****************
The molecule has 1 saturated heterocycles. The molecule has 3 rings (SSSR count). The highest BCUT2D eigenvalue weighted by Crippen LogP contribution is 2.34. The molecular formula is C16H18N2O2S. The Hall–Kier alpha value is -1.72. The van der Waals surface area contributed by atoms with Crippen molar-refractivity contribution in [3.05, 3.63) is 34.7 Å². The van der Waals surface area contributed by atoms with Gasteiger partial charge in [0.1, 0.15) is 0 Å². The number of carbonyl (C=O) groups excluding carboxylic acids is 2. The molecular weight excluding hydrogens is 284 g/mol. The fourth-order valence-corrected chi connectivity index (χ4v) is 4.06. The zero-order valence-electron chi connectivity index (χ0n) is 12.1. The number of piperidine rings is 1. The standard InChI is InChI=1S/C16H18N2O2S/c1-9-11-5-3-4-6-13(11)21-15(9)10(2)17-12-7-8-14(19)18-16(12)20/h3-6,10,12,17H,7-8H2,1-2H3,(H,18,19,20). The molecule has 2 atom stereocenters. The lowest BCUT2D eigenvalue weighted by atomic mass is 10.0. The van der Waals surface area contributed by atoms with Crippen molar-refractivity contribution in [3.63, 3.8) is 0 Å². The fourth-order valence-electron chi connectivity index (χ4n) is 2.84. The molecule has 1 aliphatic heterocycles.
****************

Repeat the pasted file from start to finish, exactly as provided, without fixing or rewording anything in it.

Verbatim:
The molecule has 1 saturated heterocycles. The molecule has 3 rings (SSSR count). The highest BCUT2D eigenvalue weighted by Crippen LogP contribution is 2.34. The molecular formula is C16H18N2O2S. The Hall–Kier alpha value is -1.72. The van der Waals surface area contributed by atoms with Crippen molar-refractivity contribution in [3.05, 3.63) is 34.7 Å². The van der Waals surface area contributed by atoms with Gasteiger partial charge in [0.1, 0.15) is 0 Å². The number of carbonyl (C=O) groups excluding carboxylic acids is 2. The molecular weight excluding hydrogens is 284 g/mol. The fourth-order valence-corrected chi connectivity index (χ4v) is 4.06. The zero-order valence-electron chi connectivity index (χ0n) is 12.1. The number of piperidine rings is 1. The standard InChI is InChI=1S/C16H18N2O2S/c1-9-11-5-3-4-6-13(11)21-15(9)10(2)17-12-7-8-14(19)18-16(12)20/h3-6,10,12,17H,7-8H2,1-2H3,(H,18,19,20). The molecule has 2 atom stereocenters. The lowest BCUT2D eigenvalue weighted by atomic mass is 10.0. The van der Waals surface area contributed by atoms with Crippen molar-refractivity contribution in [3.63, 3.8) is 0 Å². The fourth-order valence-electron chi connectivity index (χ4n) is 2.84. The molecule has 1 aliphatic heterocycles.